The ultimate global knowledge community Wikipedia tells us that the Trojan Horse of the ancient Greek siege of Troy may not have been an epic military ruse after all.
Historians speculate the ‘horse’ is simply a myth: in reality it was a battering ram whose shape merely resembled that of a horse. And historians also tell us – with little or no certainty – that the siege took place probably near the Strait of the Dardanelles likely in the 12th or 13th century BC and that it may have been ended with the help of a gigantic ram.
2300 years later, corporate and institutional North America is besieged by a myth born in this century but no less threatening than the Trojans found the Greeks to be.
The modern mythology is that Web 2.0 and its social media of blogs, podcasts, instant messaging and myriad of applications (many of them mobile) is the harmless playground of teenagers, twenty-somethings, music junkies and disgruntled blog writers.
market2world’s Trojan Mouse hopes to deconstruct this myth starting with “Web 2.0 Leadership: 10 Questions for Executives”. Our cause is helped by leaders in the public and private sectors who are noticing subtle changes and asking some obvious questions of their own.
"What’s that little red RSS button at the bottom of the New York Times web site?" "Why does National Post.com have ‘Weblogs’ sharing a frame with ‘Features’ and ‘Promotions’?" "Is an iPod necessary to hear a podcast?" "How does a moblog differ from a blog?" Less subtle will the be questions arising from Forbes magazine’s bellicose cover story “Attack of the Blogs” coming November 11th.
Answers to the simple questions are usually only a mouse click away. But the deeper questions cut right to the heart of many of today’s corporate and governmental missions. How will emerging social media impact me and my organization? How do we respond? What are the risks? How do we mitigate them?
Having spent the last decade re-inventing their organizations with digital media and web-based transactions, these executives are now experiencing deja vu with social media. They fear making substantial investments once again in time, money and web-based marketing with no clear outcomes in sight.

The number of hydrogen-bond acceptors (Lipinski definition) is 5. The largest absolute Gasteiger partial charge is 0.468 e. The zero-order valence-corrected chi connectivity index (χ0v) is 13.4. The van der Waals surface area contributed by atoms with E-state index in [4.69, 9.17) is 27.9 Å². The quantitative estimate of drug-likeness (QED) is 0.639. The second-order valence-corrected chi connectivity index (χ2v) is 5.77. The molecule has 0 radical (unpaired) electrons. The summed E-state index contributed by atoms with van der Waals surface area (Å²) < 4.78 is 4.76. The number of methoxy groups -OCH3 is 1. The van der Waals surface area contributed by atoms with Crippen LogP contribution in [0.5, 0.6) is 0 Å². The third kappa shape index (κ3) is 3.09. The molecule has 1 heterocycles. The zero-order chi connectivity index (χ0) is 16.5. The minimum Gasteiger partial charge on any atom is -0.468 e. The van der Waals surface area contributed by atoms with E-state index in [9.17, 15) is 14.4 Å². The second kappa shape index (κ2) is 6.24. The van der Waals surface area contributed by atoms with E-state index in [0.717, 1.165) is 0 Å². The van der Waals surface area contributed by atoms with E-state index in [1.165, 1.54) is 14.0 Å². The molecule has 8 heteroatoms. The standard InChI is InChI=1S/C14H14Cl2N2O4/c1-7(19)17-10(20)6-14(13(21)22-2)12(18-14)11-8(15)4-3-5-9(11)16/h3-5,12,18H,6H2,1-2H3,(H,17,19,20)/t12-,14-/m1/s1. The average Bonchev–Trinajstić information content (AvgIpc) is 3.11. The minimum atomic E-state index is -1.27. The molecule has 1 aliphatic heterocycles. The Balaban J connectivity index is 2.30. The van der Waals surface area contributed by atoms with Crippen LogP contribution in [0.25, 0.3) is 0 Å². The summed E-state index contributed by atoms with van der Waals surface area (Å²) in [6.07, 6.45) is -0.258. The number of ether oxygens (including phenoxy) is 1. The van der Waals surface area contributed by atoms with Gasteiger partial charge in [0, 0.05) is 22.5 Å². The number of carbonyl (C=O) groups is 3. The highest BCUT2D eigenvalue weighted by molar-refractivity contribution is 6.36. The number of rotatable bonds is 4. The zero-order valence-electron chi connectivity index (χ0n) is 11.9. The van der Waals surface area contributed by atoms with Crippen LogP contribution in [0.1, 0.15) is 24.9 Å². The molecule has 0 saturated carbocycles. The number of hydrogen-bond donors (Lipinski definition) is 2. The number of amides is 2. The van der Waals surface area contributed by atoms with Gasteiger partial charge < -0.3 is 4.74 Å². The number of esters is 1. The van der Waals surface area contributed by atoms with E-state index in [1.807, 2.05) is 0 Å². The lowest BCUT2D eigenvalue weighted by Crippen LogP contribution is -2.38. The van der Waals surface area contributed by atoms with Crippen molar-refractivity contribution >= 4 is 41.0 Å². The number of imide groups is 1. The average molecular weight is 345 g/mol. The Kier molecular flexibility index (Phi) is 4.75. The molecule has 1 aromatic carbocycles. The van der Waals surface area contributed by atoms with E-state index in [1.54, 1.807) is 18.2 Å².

Fortunately the first investment in Web 2.0 for many companies and institutions is simply listening and learning. Any investment in the BlogOn 2005 Conference in New York in mid-October would have paid-off with the first panel discussion, “What You Don’t Hear Can Hurt You – Listening to the Blogosphere”. Elizabeth Albrycht’s high-powered guests discussed everything from why owners of Whirlpool washers discuss their repairs online to how DaimlerChrysler listened carefully to the blogging community of Dodge Charger enthusiasts before introducing the 2006 family version of the 1970s muscle car.
But if listening and learning represent the first steps for Fortune 500 corporation with early adapters, what comes next? What steps should smaller corporations or institutions (large or small) in the public or community sectors take?
market2world respectfully suggests 10 questions executives and their teams might ask as they ‘listen and learn’ and eventually ‘leap’ into Web 2.0.
1. To what extent do we understand the social media of Web 2.0 and its context, relevance and pace of change?
2. To what extent are subjects that concern us being discussed in the social media among blogs, vodcasts, and podcasts and do they relate to the issues, policies or products which affect our organization?
3. Can we qualitatively or quantitatively assess the impact of social media discussions as they relate our organization, public or customers?
4. Is there a need for a Web 2.0 SWOT (strength, weaknesses, opportunities, threats) assessment for our organization?
5. To what extent can your discussion and dialogue with customers or the public migrate to social media from our traditional media and methods?
6. Does our organization have guidelines for creating or responding to social media?
7. Do our employees, suppliers, partners, customers or competitors use social media as part of their communications and marketing mix?
8. Does our organization embrace the necessary candor and openness inherent in social media and its participants?
9. Does the opportunity exist to apply social media internally to supplement our organization’s intranet or knowledge base?
10. Could an internal application of social media be repurposed externally once our processes, policies and protocols have been tested and proven?
These 10 ‘Trojan Mouse’ questions can help an organization break down their fear and loathing of 2.0 while developing a risk-averse social media strategy.
And the time to ask these questions is now. The first decade of the 21st century has already seen much spilling of corporate and institutional blood as legions of bloggers and podcasters are using the spoken and written word as mightily as any Greek sword.
(Blog entry by Mark Jodoin. Mark is Creative Strategist at market2world communications inc.)